Breast Milk Caveat Emptor, Sleep and Alzheimer’s


Apparently buying someone else’s breast milk over the internet is a real thing. I had no idea. The folks at the journal Pediatrics are more on the ball than I and just published a study analyzing human breast milk samples purchased from an unnamed “popular website”. They compared the internet samples to unpasteurized samples from the Human Milk Banking Association of North America, which, apparently, is also a thing. What they found was pretty unsettling. The internet samples were twice as likely to contain significant levels of gram-negative bacteria (72% vs. 35%) and 2.5 times as likely to contain significant amounts of staphylococcus (63% vs. 25%). Their conclusion is that purchasing breast milk online places kids at risk, especially if they are preterm or otherwise medically compromised, and that increased use of lactation support services is needed to address the gap for women who wish to feed their children human milk but who are unable to meet those needs.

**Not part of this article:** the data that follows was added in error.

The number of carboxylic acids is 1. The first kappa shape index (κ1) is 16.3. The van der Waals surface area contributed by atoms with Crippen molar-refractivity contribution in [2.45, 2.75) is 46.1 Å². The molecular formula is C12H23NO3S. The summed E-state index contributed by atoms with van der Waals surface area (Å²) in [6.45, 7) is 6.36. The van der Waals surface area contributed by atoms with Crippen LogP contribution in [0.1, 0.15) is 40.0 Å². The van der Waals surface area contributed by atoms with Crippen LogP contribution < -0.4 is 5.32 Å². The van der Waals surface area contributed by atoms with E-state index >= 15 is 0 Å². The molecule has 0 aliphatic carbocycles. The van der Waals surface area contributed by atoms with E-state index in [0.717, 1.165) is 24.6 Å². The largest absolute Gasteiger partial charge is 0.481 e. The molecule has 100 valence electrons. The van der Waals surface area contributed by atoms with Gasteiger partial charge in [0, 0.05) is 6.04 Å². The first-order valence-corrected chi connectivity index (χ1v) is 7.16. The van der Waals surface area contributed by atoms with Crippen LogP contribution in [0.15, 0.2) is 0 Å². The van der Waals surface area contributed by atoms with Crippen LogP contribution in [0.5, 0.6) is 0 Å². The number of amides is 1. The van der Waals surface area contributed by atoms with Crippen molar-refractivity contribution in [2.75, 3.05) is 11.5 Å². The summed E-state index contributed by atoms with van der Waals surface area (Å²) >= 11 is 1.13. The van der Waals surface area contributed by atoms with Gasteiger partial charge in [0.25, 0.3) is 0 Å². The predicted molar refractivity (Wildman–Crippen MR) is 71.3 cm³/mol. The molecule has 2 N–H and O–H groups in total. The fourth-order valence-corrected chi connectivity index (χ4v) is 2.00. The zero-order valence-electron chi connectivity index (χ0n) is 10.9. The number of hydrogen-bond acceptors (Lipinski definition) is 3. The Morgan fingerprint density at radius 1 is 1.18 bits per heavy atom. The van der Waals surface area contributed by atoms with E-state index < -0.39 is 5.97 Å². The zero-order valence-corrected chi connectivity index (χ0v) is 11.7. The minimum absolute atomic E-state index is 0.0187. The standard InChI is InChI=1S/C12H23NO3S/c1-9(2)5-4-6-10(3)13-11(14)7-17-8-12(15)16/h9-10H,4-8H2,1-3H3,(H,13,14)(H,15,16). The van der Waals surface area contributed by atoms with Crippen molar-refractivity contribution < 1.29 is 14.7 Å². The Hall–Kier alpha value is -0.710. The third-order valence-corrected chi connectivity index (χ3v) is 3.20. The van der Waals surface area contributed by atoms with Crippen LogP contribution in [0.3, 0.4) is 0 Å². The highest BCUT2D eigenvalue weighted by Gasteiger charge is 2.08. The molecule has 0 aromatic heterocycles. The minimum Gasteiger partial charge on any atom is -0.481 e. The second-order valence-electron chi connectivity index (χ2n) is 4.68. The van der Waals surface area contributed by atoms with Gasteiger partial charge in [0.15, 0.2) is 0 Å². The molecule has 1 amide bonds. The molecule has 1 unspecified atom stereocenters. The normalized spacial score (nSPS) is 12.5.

Seniors who report poor sleep are more likely to have beta-amyloid plaques on brain scans. Beta-amyloid is the brain marker for Alzheimer’s. We don’t know whether poor sleep leads to plaques or vice versa, but it appears that Ben Franklin’s advice still holds true.

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